Some knitting took place yesterday, along with errands and reading, Wii, housework, and cooking (see below).

#1 daughter came over to get most of the rest of her stuff taken over to her new place. We had California Club sandwiches, which you may know means turkey with tomato, bacon, and avocado, often on a croissant or whole wheat roll. When I was a little girl, my grandmother used to take us out for lunch and order Club Sandwiches.

Club Sandwiches involve chicken or turkey with bacon and tomato on toast, often using three slices of toast for one sandwich. My grandmother and my mother invariably had a little discussion before going to lunch. My grandmother would insist that we should have “a nice lunch” and my mother would assure her that “the kids would rather go to Orange Julius.” This discussion was repeated every single time we went to lunch, I think.

Lunch was invariably part of a trip to the shopping mall, where my grandmother would look for shoes that would precisely match her latest hand knitted Chanel-style suit. Naturally, since I grew up in a family in which people hardly wore shoes, let alone shoes chosen to match one’s suit, I considered my grandmother a very chic woman, and I have ordered Club Sandwiches in situations in which I wanted to seem like one of those. Avocado makes any sandwich better, though, and is much more wholesome than mayonnaise, so nowadays I go with that instead.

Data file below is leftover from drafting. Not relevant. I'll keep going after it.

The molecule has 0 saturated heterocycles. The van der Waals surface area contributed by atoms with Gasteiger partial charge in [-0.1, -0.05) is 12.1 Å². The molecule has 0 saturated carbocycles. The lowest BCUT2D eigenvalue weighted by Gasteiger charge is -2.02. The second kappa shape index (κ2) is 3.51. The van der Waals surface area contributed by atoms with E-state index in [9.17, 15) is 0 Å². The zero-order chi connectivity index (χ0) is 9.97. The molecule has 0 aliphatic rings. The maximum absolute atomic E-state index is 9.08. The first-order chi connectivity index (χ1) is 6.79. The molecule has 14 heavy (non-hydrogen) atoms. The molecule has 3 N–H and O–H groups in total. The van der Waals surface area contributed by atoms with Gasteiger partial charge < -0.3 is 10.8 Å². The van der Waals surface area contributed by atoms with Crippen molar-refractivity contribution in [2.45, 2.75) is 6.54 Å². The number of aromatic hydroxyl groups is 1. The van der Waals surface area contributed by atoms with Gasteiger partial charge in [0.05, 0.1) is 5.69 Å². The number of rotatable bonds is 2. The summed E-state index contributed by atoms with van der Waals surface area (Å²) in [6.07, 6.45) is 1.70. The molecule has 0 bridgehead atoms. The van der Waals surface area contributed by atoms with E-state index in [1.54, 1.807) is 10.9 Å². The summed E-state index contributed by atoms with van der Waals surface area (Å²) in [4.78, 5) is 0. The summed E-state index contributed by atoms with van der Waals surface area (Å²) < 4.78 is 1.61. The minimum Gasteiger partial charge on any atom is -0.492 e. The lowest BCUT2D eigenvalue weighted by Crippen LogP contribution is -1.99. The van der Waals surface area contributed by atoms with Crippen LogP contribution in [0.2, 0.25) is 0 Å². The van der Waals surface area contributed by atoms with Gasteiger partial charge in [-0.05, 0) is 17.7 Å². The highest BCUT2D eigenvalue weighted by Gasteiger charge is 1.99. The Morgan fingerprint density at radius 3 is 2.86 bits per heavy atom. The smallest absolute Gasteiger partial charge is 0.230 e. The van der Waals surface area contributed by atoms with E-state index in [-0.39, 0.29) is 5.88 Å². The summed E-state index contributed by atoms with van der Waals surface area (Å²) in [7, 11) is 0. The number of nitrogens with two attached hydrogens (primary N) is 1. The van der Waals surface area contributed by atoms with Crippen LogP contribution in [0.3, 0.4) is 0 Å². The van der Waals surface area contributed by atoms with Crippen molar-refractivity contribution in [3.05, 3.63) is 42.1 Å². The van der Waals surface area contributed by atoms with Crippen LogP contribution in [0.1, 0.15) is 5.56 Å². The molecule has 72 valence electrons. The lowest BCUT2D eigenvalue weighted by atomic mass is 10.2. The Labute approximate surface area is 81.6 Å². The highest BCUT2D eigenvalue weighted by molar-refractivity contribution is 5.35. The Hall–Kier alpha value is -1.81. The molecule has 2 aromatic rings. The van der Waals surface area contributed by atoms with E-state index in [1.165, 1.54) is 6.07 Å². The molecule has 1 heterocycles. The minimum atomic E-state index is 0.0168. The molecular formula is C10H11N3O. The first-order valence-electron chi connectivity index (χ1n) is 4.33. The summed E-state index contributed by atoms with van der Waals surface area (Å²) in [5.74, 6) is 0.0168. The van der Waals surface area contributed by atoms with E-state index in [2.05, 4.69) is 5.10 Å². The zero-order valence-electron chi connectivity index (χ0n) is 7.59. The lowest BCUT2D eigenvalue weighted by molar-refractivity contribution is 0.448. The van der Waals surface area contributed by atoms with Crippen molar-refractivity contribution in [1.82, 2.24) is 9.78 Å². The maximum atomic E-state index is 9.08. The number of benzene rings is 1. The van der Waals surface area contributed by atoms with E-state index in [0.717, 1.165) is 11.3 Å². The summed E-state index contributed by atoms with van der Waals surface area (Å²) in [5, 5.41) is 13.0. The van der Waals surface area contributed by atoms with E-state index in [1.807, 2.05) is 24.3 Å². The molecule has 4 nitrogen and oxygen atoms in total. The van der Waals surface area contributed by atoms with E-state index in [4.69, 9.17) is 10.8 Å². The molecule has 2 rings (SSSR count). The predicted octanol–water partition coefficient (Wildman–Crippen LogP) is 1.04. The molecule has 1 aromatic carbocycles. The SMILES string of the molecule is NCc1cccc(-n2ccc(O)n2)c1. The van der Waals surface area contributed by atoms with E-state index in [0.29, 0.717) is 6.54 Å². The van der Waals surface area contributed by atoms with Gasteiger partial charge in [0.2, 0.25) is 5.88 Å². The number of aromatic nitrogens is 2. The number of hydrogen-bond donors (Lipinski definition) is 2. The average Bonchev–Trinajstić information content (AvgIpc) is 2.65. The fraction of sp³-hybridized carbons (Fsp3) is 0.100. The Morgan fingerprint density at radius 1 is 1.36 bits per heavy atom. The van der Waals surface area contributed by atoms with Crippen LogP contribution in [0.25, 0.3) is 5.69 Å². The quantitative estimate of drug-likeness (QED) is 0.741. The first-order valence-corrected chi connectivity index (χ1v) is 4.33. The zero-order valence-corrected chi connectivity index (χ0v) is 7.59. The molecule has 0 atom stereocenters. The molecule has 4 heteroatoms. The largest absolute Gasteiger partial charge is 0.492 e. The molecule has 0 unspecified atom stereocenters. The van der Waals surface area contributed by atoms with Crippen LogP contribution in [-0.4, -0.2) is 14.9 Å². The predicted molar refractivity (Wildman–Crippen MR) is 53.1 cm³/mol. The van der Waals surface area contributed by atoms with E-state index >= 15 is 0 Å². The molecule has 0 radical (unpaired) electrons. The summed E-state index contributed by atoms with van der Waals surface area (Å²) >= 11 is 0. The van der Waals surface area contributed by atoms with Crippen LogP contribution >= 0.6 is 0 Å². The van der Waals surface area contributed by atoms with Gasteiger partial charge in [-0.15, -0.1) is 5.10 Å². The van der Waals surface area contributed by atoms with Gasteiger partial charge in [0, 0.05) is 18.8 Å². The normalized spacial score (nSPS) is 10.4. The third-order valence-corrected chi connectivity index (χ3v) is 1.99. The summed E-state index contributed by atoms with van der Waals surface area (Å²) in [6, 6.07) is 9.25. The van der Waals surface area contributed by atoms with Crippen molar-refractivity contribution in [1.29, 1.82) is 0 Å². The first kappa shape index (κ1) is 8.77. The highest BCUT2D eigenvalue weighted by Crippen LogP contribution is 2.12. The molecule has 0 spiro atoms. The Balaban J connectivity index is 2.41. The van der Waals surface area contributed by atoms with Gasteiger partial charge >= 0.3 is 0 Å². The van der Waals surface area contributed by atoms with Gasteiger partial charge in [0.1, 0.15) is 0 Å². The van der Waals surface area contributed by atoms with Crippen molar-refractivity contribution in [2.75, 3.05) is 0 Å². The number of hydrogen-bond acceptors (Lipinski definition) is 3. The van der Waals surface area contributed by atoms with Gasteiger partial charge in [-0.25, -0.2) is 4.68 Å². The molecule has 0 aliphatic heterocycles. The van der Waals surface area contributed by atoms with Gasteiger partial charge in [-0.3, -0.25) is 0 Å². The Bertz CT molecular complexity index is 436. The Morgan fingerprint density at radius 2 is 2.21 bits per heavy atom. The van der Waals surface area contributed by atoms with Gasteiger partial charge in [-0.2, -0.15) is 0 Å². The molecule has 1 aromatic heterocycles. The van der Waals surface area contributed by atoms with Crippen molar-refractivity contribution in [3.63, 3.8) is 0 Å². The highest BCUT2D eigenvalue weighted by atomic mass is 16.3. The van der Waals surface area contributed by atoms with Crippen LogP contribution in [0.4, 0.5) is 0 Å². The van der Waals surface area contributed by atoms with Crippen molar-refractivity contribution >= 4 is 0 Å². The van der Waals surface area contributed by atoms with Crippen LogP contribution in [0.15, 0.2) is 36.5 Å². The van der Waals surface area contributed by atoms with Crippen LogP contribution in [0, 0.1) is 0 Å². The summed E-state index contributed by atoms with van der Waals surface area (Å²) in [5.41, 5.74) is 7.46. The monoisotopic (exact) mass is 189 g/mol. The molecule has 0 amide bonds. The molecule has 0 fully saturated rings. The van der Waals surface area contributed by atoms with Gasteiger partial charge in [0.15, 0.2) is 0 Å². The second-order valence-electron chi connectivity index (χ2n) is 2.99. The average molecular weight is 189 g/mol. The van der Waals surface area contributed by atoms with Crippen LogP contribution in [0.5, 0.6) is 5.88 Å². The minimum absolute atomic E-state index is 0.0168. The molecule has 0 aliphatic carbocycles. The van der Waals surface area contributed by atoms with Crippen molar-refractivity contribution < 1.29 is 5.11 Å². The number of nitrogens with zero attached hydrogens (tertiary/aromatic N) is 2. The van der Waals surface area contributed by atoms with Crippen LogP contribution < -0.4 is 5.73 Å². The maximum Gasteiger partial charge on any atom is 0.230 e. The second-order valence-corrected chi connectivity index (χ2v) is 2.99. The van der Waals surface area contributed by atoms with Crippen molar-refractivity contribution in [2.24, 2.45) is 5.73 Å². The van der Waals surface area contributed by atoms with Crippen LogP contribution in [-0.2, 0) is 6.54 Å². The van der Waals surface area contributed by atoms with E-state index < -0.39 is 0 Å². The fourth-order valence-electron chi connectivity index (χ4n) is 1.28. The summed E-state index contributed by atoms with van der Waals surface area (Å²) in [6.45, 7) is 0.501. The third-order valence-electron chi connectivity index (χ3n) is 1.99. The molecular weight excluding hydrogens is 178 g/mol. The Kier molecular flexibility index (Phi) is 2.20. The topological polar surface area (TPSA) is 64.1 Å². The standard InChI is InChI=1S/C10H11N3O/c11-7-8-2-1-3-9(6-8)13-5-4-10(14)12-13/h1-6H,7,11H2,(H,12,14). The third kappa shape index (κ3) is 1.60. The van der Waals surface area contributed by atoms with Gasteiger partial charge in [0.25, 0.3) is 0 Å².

Club Sandwiches were supposedly developed at the famous Saratoga Club (whence comes the potato chip) in the late 1890s, in case you were wondering.

So #1 daughter and I had California Club sandwiches and talked about work. In the evening, I made Whole Wheat Happy Rolls, Chicken with Meyer Lemon Sauce, carrots roasted with herbs, and high-protein egg noodles. #1 son came over for dinner and we watched How to Murder Your Wife, a classic movie in which there is a courtroom speech arguing that any man would murder his wife if he could, so a man who does so should not be punished.

#1 son and I had, the previous evening, been discussing those classic problem questions in which you flip a switch to divert a train knowing that you will kill one person by doing so — but also that you will save 75 people (most people will do this) or throw one person onto the train tracks in order to divert the train and prevent the death of 75 (most people won’t). The movie involves one of those questions, in a way, but I think that such overt misogyny would keep the movie from being made now. In any case, we enjoyed the movie and the reprise of the previous conversation, and also the meal.